How to Watch The Tour de France. Everything You Need to Know.

Each July the French put on a little bike ride called the Tour de France.  They’ve done this every year since the start of the Twentieth Century, except for a few times in the 1940s when the French were tenants of Germany.

            On this side of the pond, the Tour is just there for sportswriters to have something to write about between baseball’s All Star Game and preseason football.  In Europe, especially in France and the UK, sports fans are going nuts this week with Wimbledon, both France and England in the semi-finals of World Cup play and this little bike race. Things are so crazy in England that on Saturday last, Wimbledon was pushed off the prime BBC channel in favor of England’s World Cup match. That’s the equivalent of the New England Patriots or the Golden State Warriors games being shown on The Shopping Network.

For those of you unfamiliar with The Tour de France, here, as a PSA, is a primer. First, no one watches The Tour de France.  It’s “The Tour.”  If you’re a bit of a snob (and what is more français than snobbery) it’s Le Tour.

Teams in Le Tour are made up of different types of riders. Just as baseball, football and basketball have position players, cycling teams have position riders.  There’s a team leader.  This is the rider best able to endure the different types of torture found on Le Tour. Along with him are other overall riders. This group makes up the GC, or “General Classification” of riders. The GC is where the eventual winner will come from. Also on a team are sprinters, hulking beasts (relatively speaking) whose specialty is going fast and pulverizing lesser riders; climbers, whippets who flit up mountain roads to the tops of the Pyrenees and Alps without breaking a sweat; and domestiques, apprentice riders whose job is to take care of the rest of the team by shuttling water and food from the team car to the riders, giving up their bikes to a rider who has crashed if necessary and generally being slaves to the rest of the team. If a GC rider falls and rips his shorts, a domestique will give him his.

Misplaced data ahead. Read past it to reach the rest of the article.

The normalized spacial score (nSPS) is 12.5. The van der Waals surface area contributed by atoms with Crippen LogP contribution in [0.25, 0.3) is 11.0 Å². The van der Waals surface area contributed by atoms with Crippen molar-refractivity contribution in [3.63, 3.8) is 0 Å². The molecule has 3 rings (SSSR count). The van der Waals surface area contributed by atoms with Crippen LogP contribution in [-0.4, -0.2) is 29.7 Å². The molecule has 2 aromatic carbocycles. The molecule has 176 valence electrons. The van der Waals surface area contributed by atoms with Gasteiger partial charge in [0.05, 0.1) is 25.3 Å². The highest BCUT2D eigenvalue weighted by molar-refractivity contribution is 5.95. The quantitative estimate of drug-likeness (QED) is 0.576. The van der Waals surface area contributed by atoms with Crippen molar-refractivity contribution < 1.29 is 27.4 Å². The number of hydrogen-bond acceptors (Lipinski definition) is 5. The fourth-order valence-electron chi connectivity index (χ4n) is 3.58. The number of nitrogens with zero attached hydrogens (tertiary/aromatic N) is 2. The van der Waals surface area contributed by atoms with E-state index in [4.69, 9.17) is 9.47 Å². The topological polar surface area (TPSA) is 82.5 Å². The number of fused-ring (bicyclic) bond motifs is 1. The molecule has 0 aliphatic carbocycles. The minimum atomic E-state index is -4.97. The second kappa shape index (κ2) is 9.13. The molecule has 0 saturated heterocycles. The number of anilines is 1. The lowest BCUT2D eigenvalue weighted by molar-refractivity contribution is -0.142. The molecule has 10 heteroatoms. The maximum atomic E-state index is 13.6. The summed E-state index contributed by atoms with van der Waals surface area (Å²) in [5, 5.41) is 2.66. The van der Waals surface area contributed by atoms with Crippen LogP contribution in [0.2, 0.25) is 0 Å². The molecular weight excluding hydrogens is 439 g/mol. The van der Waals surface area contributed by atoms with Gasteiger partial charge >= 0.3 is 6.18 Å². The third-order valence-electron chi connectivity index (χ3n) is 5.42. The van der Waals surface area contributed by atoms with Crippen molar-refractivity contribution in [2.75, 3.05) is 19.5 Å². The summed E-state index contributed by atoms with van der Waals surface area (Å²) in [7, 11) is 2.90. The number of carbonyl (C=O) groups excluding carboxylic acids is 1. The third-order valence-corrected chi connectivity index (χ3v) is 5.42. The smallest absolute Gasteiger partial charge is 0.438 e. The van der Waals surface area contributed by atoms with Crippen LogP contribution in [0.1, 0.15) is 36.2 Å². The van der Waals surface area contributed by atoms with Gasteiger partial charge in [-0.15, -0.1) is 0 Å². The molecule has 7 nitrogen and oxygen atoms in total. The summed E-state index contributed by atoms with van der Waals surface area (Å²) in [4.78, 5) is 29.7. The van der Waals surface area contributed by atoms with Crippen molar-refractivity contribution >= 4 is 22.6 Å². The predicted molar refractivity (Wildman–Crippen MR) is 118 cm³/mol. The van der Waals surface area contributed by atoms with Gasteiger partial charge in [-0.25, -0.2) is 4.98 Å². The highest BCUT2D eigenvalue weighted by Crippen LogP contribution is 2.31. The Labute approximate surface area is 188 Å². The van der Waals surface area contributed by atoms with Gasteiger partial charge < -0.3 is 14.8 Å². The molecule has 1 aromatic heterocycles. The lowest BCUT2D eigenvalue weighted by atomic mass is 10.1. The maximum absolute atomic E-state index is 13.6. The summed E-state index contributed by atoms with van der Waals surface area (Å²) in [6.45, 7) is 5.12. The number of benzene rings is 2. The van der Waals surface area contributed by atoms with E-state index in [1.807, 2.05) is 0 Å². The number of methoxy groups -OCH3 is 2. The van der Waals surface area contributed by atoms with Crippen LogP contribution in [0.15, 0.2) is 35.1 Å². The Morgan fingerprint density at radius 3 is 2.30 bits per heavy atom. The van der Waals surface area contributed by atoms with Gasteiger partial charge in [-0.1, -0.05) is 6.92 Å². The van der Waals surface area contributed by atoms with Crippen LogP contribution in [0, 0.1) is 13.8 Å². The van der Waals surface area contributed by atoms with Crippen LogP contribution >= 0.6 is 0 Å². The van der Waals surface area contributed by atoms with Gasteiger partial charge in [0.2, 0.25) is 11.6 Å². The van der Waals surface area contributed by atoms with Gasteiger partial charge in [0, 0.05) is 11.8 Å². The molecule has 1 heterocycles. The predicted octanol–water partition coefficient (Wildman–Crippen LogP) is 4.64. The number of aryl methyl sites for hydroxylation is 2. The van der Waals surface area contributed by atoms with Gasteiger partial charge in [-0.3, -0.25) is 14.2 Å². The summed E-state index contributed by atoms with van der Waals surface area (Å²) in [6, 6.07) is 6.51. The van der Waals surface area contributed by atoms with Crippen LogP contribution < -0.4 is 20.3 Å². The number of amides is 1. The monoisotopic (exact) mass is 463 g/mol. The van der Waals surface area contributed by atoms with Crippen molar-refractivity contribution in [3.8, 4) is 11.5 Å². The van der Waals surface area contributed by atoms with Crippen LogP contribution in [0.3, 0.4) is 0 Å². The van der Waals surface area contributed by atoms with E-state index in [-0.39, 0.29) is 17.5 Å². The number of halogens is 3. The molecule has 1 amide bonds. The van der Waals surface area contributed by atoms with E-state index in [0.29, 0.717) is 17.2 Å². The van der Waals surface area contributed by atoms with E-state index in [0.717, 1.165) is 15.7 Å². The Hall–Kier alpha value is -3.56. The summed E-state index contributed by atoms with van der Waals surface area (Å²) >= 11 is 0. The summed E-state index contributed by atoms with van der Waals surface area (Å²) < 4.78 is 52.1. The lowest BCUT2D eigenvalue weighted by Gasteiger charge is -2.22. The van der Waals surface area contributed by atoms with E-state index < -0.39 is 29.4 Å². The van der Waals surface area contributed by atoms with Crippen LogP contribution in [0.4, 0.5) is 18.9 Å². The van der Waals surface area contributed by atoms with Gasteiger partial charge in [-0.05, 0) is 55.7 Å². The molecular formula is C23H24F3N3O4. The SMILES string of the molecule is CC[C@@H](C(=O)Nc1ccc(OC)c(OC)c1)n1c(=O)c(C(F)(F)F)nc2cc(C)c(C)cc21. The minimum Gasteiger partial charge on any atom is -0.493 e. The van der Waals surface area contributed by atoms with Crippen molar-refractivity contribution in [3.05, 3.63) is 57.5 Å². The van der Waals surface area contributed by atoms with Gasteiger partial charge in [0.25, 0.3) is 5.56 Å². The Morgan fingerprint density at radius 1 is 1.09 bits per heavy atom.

Le Tour is raced over 21 days, or stages. There are flat stages, mountain stages and time trials, different venues where the different riders can strut their stuff.  The overall race leader wears a yellow jersey.  Each day, there is a stage winner, the rider who finished that stage fastest.  It’s theoretically possible to win Le Tour without winning a single stage, and except for the second day, the prior day’s stage winner isn’t necessarily the yellow jersey.  Note how the leader has been reduced to the color of his shirt.  If you want to ask who the race leader is on a given day, you say, “who’s in yellow today?”  Of course, if you’re a true aficionado, you don’t ask because you know.

Time trials are a special type of masochism.  In the Individual Time Trial (ITT) riders leave the starting gate one at a time and ride a course, anywhere from 15 to 50 km. alone, in two-minute intervals.  They wear alien-like helmets and put their hands on aero-bars to slip through the wind.  You pedal as fast as you can, as long as you can and hope you reach the finish line before your heart explodes. There’s also a team time trial, or TTT, where five riders race the course together and four have to cross the finish line. The team’s time is that of the fourth rider to finish.